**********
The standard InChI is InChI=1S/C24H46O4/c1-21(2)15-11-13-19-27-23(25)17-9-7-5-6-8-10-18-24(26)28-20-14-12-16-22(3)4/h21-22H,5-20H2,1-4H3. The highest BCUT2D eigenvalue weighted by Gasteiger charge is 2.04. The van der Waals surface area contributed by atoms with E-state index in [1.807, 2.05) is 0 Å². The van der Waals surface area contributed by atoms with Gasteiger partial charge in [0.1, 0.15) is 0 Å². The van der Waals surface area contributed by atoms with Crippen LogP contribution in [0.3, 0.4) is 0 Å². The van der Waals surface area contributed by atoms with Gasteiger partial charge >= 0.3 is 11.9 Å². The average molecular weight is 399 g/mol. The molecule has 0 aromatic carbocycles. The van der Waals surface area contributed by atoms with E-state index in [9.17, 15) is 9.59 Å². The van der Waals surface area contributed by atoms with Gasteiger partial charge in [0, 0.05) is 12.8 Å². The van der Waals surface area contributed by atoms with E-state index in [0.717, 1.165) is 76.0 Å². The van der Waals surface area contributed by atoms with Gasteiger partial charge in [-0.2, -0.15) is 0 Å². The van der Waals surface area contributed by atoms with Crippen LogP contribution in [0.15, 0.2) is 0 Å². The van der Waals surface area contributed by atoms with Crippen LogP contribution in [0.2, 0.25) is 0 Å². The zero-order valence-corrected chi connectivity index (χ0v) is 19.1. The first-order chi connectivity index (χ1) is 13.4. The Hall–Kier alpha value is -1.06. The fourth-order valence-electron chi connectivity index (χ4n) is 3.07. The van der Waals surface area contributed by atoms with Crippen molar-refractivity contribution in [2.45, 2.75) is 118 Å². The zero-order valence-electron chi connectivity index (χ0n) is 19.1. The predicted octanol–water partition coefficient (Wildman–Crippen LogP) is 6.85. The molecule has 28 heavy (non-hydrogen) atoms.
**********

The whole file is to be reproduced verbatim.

The standard InChI is InChI=1S/C24H46O4/c1-21(2)15-11-13-19-27-23(25)17-9-7-5-6-8-10-18-24(26)28-20-14-12-16-22(3)4/h21-22H,5-20H2,1-4H3. The highest BCUT2D eigenvalue weighted by Gasteiger charge is 2.04. The van der Waals surface area contributed by atoms with E-state index in [1.807, 2.05) is 0 Å². The van der Waals surface area contributed by atoms with Gasteiger partial charge in [0.1, 0.15) is 0 Å². The van der Waals surface area contributed by atoms with Crippen LogP contribution in [0.3, 0.4) is 0 Å². The van der Waals surface area contributed by atoms with Gasteiger partial charge >= 0.3 is 11.9 Å². The average molecular weight is 399 g/mol. The molecule has 0 aromatic carbocycles. The van der Waals surface area contributed by atoms with E-state index in [9.17, 15) is 9.59 Å². The van der Waals surface area contributed by atoms with Gasteiger partial charge in [0, 0.05) is 12.8 Å². The van der Waals surface area contributed by atoms with E-state index in [0.717, 1.165) is 76.0 Å². The van der Waals surface area contributed by atoms with Gasteiger partial charge in [-0.2, -0.15) is 0 Å². The van der Waals surface area contributed by atoms with Crippen LogP contribution in [0.15, 0.2) is 0 Å². The van der Waals surface area contributed by atoms with Crippen LogP contribution in [0.2, 0.25) is 0 Å². The zero-order valence-corrected chi connectivity index (χ0v) is 19.1. The first-order chi connectivity index (χ1) is 13.4. The Hall–Kier alpha value is -1.06. The fourth-order valence-electron chi connectivity index (χ4n) is 3.07. The van der Waals surface area contributed by atoms with Crippen molar-refractivity contribution in [2.45, 2.75) is 118 Å². The zero-order valence-electron chi connectivity index (χ0n) is 19.1. The predicted octanol–water partition coefficient (Wildman–Crippen LogP) is 6.85. The molecule has 28 heavy (non-hydrogen) atoms.